The Milky Way has millions of stars — more specifically, about 100 thousand million stars, per the European Space Agency (ESA) — and the center of our home galaxy is roughly 27,000 light-years away from the solar system (via Space). Studying the galaxy can give scientists a fair amount of information about how the universe came to be. For example, a glimpse at neighboring galaxies can give scientists a microcosmic view of the broader universe. And according to the Center for Astrophysics, astronomers are also getting a better idea of how galaxies evolve through the development of the Milky Way as well.

Just what are galactic bones, anyway?

So what are galactic filamentary bones, and why are they so important when it comes to the Milky Way? For those who aren't astronomers or astrophysicists, it's a lot easier to conceptualize galactic bones by comparing them to human bones. Much like how human limbs have bones at the center, the galactic arms of spiral galaxies also have filamentary bones in the center. According to Live Science, spiral galaxies are basically galaxies that have the bulk of their stars concentrated in very long arms that spiral around the center. The Milky Way is one such spiral galaxy.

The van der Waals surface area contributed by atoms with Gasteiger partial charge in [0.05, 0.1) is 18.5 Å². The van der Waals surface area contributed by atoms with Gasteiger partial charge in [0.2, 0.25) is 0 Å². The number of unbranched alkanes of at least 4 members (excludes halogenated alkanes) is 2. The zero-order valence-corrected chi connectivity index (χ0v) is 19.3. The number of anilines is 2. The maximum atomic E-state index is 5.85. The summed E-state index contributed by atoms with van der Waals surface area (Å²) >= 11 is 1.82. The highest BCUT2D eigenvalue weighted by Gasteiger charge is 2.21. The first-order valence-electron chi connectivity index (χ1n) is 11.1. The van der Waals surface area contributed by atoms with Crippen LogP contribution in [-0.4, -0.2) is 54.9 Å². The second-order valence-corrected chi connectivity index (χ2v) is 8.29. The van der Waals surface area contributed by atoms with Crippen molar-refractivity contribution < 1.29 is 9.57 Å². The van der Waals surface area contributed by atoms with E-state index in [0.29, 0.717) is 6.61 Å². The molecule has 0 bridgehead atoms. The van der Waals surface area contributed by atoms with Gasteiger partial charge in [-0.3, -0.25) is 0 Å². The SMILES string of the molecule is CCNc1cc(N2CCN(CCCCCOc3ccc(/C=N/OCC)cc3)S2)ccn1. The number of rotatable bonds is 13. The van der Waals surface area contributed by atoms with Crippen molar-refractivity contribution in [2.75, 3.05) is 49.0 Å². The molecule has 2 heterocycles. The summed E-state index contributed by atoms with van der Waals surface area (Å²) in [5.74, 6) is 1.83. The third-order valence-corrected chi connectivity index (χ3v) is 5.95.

These galactic bones make up the skeleton of spiral galaxies and can be very important for astronomers — especially when it comes to magnetic fields. Magnetic fields, which affect anything from how galactic bones are structured to how and why stars collapse, can be tricky to study in space — which is why these bones are crucial for understanding how galaxies operate, per It's also imperative for figuring out how galactic bones like G47, which is an integral part of the structure of the Milky Way galaxy, actually operate. It's also why a recent mapping of G47 — which was done as a collaboration between the German Space Agency and NASA, and with help from the airborne observatory known as the Stratospheric Observatory for Infrared Astronomy (SOFIA) — has become such a big development in the realm of astrophysics and astronomy (via Live Science).